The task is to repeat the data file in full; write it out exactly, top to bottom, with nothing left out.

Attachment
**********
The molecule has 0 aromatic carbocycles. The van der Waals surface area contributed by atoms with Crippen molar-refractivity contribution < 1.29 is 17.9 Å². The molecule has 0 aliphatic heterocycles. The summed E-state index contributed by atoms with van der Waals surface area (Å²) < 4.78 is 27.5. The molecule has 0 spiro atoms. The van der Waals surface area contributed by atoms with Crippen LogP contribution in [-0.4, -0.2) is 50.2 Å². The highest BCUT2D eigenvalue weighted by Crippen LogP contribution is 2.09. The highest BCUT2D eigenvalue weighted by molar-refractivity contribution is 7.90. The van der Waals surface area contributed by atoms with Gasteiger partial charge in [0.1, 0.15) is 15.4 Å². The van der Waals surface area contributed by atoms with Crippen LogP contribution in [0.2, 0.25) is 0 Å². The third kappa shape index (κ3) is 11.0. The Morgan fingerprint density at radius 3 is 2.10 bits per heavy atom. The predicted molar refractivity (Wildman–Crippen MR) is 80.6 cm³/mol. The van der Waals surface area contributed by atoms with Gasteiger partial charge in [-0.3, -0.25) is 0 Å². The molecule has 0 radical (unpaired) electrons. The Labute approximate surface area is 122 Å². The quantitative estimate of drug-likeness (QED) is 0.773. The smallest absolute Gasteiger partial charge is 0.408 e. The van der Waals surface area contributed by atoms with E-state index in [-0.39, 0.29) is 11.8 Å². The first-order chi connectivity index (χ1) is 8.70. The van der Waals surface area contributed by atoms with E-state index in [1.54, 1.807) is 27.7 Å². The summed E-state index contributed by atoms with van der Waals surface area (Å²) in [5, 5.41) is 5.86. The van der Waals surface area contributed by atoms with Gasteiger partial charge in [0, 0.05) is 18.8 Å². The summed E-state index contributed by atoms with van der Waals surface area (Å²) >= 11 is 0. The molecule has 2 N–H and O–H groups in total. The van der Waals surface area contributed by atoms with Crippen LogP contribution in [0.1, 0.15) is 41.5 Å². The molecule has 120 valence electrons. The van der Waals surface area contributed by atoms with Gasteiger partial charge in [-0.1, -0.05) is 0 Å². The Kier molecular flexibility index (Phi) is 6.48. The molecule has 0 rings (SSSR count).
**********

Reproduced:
The molecule has 0 aromatic carbocycles. The van der Waals surface area contributed by atoms with Crippen molar-refractivity contribution < 1.29 is 17.9 Å². The molecule has 0 aliphatic heterocycles. The summed E-state index contributed by atoms with van der Waals surface area (Å²) < 4.78 is 27.5. The molecule has 0 spiro atoms. The van der Waals surface area contributed by atoms with Crippen LogP contribution in [-0.4, -0.2) is 50.2 Å². The highest BCUT2D eigenvalue weighted by Crippen LogP contribution is 2.09. The highest BCUT2D eigenvalue weighted by molar-refractivity contribution is 7.90. The van der Waals surface area contributed by atoms with Gasteiger partial charge in [0.1, 0.15) is 15.4 Å². The van der Waals surface area contributed by atoms with Crippen LogP contribution in [0.2, 0.25) is 0 Å². The third kappa shape index (κ3) is 11.0. The Morgan fingerprint density at radius 3 is 2.10 bits per heavy atom. The predicted molar refractivity (Wildman–Crippen MR) is 80.6 cm³/mol. The van der Waals surface area contributed by atoms with Gasteiger partial charge in [-0.3, -0.25) is 0 Å². The molecule has 0 radical (unpaired) electrons. The Labute approximate surface area is 122 Å². The quantitative estimate of drug-likeness (QED) is 0.773. The smallest absolute Gasteiger partial charge is 0.408 e. The van der Waals surface area contributed by atoms with E-state index in [-0.39, 0.29) is 11.8 Å². The first-order chi connectivity index (χ1) is 8.70. The van der Waals surface area contributed by atoms with E-state index in [1.54, 1.807) is 27.7 Å². The summed E-state index contributed by atoms with van der Waals surface area (Å²) in [5, 5.41) is 5.86. The van der Waals surface area contributed by atoms with Gasteiger partial charge in [0, 0.05) is 18.8 Å². The summed E-state index contributed by atoms with van der Waals surface area (Å²) >= 11 is 0. The molecule has 2 N–H and O–H groups in total. The van der Waals surface area contributed by atoms with Crippen LogP contribution in [0.1, 0.15) is 41.5 Å². The molecule has 120 valence electrons. The van der Waals surface area contributed by atoms with Gasteiger partial charge in [-0.1, -0.05) is 0 Å². The Kier molecular flexibility index (Phi) is 6.48. The molecule has 0 rings (SSSR count).